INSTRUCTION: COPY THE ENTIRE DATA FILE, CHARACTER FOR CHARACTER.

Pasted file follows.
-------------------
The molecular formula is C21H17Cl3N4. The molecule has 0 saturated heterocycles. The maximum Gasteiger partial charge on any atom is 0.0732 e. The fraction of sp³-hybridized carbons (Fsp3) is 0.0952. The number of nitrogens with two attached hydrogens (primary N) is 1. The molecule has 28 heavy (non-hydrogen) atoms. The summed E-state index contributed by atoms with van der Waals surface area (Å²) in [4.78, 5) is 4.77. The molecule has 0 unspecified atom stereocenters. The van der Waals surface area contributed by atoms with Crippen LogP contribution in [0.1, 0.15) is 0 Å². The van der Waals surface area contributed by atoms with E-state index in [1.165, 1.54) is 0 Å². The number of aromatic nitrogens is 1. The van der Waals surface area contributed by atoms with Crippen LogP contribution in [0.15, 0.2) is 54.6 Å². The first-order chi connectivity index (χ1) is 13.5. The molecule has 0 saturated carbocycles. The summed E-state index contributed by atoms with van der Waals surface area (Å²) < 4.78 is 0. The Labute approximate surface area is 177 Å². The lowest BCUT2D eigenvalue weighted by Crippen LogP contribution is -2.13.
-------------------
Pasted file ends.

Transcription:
The molecular formula is C21H17Cl3N4. The molecule has 0 saturated heterocycles. The maximum Gasteiger partial charge on any atom is 0.0732 e. The fraction of sp³-hybridized carbons (Fsp3) is 0.0952. The number of nitrogens with two attached hydrogens (primary N) is 1. The molecule has 28 heavy (non-hydrogen) atoms. The summed E-state index contributed by atoms with van der Waals surface area (Å²) in [4.78, 5) is 4.77. The molecule has 0 unspecified atom stereocenters. The van der Waals surface area contributed by atoms with Crippen LogP contribution in [0.1, 0.15) is 0 Å². The van der Waals surface area contributed by atoms with E-state index in [1.165, 1.54) is 0 Å². The number of aromatic nitrogens is 1. The van der Waals surface area contributed by atoms with Crippen LogP contribution in [0.15, 0.2) is 54.6 Å². The first-order chi connectivity index (χ1) is 13.5. The molecule has 0 saturated carbocycles. The summed E-state index contributed by atoms with van der Waals surface area (Å²) < 4.78 is 0. The Labute approximate surface area is 177 Å². The lowest BCUT2D eigenvalue weighted by Crippen LogP contribution is -2.13.